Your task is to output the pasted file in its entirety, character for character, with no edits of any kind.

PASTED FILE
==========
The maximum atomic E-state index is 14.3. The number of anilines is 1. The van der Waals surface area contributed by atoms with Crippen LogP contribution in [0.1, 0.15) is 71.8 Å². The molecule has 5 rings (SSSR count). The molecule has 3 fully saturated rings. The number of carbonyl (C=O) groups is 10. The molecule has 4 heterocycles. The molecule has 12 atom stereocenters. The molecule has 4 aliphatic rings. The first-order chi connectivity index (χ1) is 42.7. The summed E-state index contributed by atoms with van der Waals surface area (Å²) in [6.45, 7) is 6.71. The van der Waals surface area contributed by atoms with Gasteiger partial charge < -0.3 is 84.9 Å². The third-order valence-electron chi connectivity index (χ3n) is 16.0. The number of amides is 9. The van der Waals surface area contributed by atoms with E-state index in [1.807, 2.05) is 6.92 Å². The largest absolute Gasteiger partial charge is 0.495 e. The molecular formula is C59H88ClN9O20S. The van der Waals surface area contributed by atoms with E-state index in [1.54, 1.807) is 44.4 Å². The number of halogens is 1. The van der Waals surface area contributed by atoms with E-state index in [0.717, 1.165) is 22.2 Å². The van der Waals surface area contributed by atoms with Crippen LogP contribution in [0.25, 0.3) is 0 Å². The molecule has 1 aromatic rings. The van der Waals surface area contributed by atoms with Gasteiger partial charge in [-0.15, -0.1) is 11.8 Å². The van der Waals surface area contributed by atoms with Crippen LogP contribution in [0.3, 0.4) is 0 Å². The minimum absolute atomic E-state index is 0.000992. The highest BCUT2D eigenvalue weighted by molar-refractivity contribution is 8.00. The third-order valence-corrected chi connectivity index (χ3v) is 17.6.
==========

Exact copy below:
The maximum atomic E-state index is 14.3. The number of anilines is 1. The van der Waals surface area contributed by atoms with Crippen LogP contribution in [0.1, 0.15) is 71.8 Å². The molecule has 5 rings (SSSR count). The molecule has 3 fully saturated rings. The number of carbonyl (C=O) groups is 10. The molecule has 4 heterocycles. The molecule has 12 atom stereocenters. The molecule has 4 aliphatic rings. The first-order chi connectivity index (χ1) is 42.7. The summed E-state index contributed by atoms with van der Waals surface area (Å²) in [6.45, 7) is 6.71. The van der Waals surface area contributed by atoms with Gasteiger partial charge < -0.3 is 84.9 Å². The third-order valence-electron chi connectivity index (χ3n) is 16.0. The number of amides is 9. The van der Waals surface area contributed by atoms with E-state index in [1.807, 2.05) is 6.92 Å². The largest absolute Gasteiger partial charge is 0.495 e. The molecular formula is C59H88ClN9O20S. The van der Waals surface area contributed by atoms with E-state index in [1.54, 1.807) is 44.4 Å². The number of halogens is 1. The van der Waals surface area contributed by atoms with E-state index in [0.717, 1.165) is 22.2 Å². The van der Waals surface area contributed by atoms with Crippen LogP contribution in [0.25, 0.3) is 0 Å². The molecule has 1 aromatic rings. The van der Waals surface area contributed by atoms with Gasteiger partial charge in [-0.15, -0.1) is 11.8 Å². The van der Waals surface area contributed by atoms with Crippen LogP contribution in [0.3, 0.4) is 0 Å². The minimum absolute atomic E-state index is 0.000992. The highest BCUT2D eigenvalue weighted by molar-refractivity contribution is 8.00. The third-order valence-corrected chi connectivity index (χ3v) is 17.6.